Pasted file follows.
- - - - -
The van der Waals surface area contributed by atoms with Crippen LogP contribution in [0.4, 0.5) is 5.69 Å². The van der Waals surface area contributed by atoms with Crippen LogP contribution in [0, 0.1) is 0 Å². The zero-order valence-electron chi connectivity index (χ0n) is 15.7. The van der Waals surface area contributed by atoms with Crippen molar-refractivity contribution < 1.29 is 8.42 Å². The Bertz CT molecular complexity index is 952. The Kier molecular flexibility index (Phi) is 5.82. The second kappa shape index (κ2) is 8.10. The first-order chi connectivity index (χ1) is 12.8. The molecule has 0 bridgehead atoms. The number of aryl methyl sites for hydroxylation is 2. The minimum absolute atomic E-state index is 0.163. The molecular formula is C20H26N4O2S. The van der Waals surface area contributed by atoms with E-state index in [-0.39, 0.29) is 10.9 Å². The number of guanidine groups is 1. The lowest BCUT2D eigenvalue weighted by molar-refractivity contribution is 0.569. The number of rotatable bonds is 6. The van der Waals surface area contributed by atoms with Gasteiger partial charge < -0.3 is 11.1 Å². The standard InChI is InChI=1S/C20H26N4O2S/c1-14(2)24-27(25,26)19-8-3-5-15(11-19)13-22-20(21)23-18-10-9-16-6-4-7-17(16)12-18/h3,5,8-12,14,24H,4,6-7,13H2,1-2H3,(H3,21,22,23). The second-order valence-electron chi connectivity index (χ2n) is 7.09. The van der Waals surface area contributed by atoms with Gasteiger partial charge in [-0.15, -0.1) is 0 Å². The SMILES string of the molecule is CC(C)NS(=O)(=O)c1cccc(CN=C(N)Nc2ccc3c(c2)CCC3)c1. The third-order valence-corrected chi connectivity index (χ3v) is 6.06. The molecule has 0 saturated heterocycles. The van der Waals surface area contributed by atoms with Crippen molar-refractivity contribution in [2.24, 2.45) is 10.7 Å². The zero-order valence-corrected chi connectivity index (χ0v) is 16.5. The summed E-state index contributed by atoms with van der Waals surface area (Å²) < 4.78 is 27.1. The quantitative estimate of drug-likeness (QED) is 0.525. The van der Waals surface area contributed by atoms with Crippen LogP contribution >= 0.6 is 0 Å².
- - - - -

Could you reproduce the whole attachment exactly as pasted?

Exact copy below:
The van der Waals surface area contributed by atoms with Crippen LogP contribution in [0.4, 0.5) is 5.69 Å². The van der Waals surface area contributed by atoms with Crippen LogP contribution in [0, 0.1) is 0 Å². The zero-order valence-electron chi connectivity index (χ0n) is 15.7. The van der Waals surface area contributed by atoms with Crippen molar-refractivity contribution < 1.29 is 8.42 Å². The Bertz CT molecular complexity index is 952. The Kier molecular flexibility index (Phi) is 5.82. The second kappa shape index (κ2) is 8.10. The first-order chi connectivity index (χ1) is 12.8. The molecule has 0 bridgehead atoms. The number of aryl methyl sites for hydroxylation is 2. The minimum absolute atomic E-state index is 0.163. The molecular formula is C20H26N4O2S. The van der Waals surface area contributed by atoms with E-state index in [-0.39, 0.29) is 10.9 Å². The number of guanidine groups is 1. The lowest BCUT2D eigenvalue weighted by molar-refractivity contribution is 0.569. The number of rotatable bonds is 6. The van der Waals surface area contributed by atoms with Gasteiger partial charge < -0.3 is 11.1 Å². The standard InChI is InChI=1S/C20H26N4O2S/c1-14(2)24-27(25,26)19-8-3-5-15(11-19)13-22-20(21)23-18-10-9-16-6-4-7-17(16)12-18/h3,5,8-12,14,24H,4,6-7,13H2,1-2H3,(H3,21,22,23). The second-order valence-electron chi connectivity index (χ2n) is 7.09. The van der Waals surface area contributed by atoms with Gasteiger partial charge in [-0.15, -0.1) is 0 Å². The SMILES string of the molecule is CC(C)NS(=O)(=O)c1cccc(CN=C(N)Nc2ccc3c(c2)CCC3)c1. The third-order valence-corrected chi connectivity index (χ3v) is 6.06. The molecule has 0 saturated heterocycles. The van der Waals surface area contributed by atoms with Crippen molar-refractivity contribution in [2.24, 2.45) is 10.7 Å². The zero-order valence-corrected chi connectivity index (χ0v) is 16.5. The summed E-state index contributed by atoms with van der Waals surface area (Å²) < 4.78 is 27.1. The quantitative estimate of drug-likeness (QED) is 0.525. The van der Waals surface area contributed by atoms with Crippen LogP contribution >= 0.6 is 0 Å².